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Military government weekly information bulletin
Number 87 (April 1947)

German reactions,   pp. 21-23 PDF (1.5 MB)


Page 22

great powers is afraid that the others will
get control of German potentials. To his
question, "Why do the great powers -suspect
each other?" the writer, Licensee Distelbarth
replied:
";The men who have the money and the
power in the capitalist states fear to lose
both if communism conquers the earth. They
instinctively feel their weakness. They see
that there is no longer any question of pure
. . . so-called liberal capitalism. But they
want to hold up the development as long
as possible. Perhaps they think it is still
possible to avert the danger .
"The Soviets who have just passed a
terrible test that previously nobody would
have thought possible . . . firmly believe
that theirs is the future. But they also know
how vulnerable they are and how hostile
the world is towards them. Therefore they
distrust the others."
The writer concluded by asserting his faith
in the future: "In all history mankind stood
under the cruel whip of Scarcity and Dis-
trust. He who can read the signs sees that
a new age is dawning. This will be the
age of Confidence and Plenty. And those
who would stem the tide sign their own
death warrants."
US Fight Against Starvation
An article in the Sueddeutsche Zeitung
(Munich) looked "beyond the walls of one's
own distress" - which the writer admits is
difficult. He pointed out that the role of
United States in the world is not only that
of creditor but also philanthropist. He con-
tinued:
"What the United States has been sending
into the world for some time runs a race
against increasing starvation. Not only in
our papers, but also in the papers of USA
stories on hunger are given a lot of space.
By the war and civil war huge areas were
devastated in China, the dams partly destroy-
ed, and big rivers deviated from their original
course. In the Rumanian Province of Mol-
dau, formerly one of the richest surplus
areas of Europe, uncounted people live on
leaves, roots and snow, bread is baked out
of sawdust and bark. Millions of people are
confronted with death by starvation in the
Ukraine, a country that always lived in ease
and plenty."
Question of German POW's
The announcement of Soviet Foreign Sec-
retary Molotov that 890,535 German POW's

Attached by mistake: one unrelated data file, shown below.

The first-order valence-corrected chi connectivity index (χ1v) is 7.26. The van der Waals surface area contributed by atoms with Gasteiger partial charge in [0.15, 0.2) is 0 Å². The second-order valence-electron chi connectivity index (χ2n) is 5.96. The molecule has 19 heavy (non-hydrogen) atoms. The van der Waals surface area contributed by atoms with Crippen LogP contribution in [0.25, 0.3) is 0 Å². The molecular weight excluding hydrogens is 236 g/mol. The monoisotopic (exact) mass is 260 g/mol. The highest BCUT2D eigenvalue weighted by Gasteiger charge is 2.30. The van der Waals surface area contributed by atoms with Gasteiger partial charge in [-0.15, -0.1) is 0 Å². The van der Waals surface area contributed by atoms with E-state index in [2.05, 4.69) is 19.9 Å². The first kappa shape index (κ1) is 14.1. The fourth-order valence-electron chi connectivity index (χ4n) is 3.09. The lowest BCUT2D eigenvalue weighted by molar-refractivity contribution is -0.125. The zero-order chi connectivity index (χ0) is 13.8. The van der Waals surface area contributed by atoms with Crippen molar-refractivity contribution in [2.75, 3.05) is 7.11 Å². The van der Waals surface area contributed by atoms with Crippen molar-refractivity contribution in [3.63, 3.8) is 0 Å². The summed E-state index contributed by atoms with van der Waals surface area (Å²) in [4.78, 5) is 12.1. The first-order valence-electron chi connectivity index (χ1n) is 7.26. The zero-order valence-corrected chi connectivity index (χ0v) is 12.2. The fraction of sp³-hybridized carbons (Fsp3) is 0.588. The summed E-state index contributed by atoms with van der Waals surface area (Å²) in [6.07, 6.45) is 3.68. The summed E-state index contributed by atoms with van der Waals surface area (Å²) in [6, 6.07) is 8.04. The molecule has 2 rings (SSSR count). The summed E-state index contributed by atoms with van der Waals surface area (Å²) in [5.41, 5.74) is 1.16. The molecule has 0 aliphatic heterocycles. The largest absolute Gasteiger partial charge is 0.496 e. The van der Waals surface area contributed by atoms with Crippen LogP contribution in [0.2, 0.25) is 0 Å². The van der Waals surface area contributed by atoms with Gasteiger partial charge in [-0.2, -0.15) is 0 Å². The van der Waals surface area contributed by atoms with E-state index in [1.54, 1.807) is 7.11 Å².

remain in the Soviet Union brought strong
reactions of consternation among the Ger-
man press. Typical of the editorial comment
was that of the Sueddeutsche Zeitung (Mu-
nich) which said:
"The statement of the number of POW's
in Russia as being 890,535 is bound to create
consternation and deep unrest in millions
of German families. This stark figure is by
far the most shocking statistical data of
which post-war Germany has learned. Usu-
ally the number of German POW's in Rus-
sia was estimated at the end of 1946 as
four to four and a half millions . . . Russia
has never issued a denial or declared that
these estimates were too high . . . . The
question arises about the fate of about two
to two and a half million human beings."
No Leader in US Zone
The absence of any outsanding leader from
the US Zone among the new German pol-
itical personalities who "have the caliber
that the people expect of a political party
leader in a democracy," was pointed out in
an editorial in the Schwaebische Landes.
zeitung (Augsburg). Concerning the leading
personalities today, the paper said, "We
name Dr. Adenauer, Jacob Kaiser of the
CDU, Dr. Schumacher of the SPD, Pieck
and Grotewohl of the SED, and Dr. Kuelz
of the Democrats. All these party leaders
are active in the British or the Soviet Zone."
The paper declared that the one con-
sequence of the failure of the men on whom
hopes were founded in the US Zone was that
the political discussions turn within such
narrow limits.
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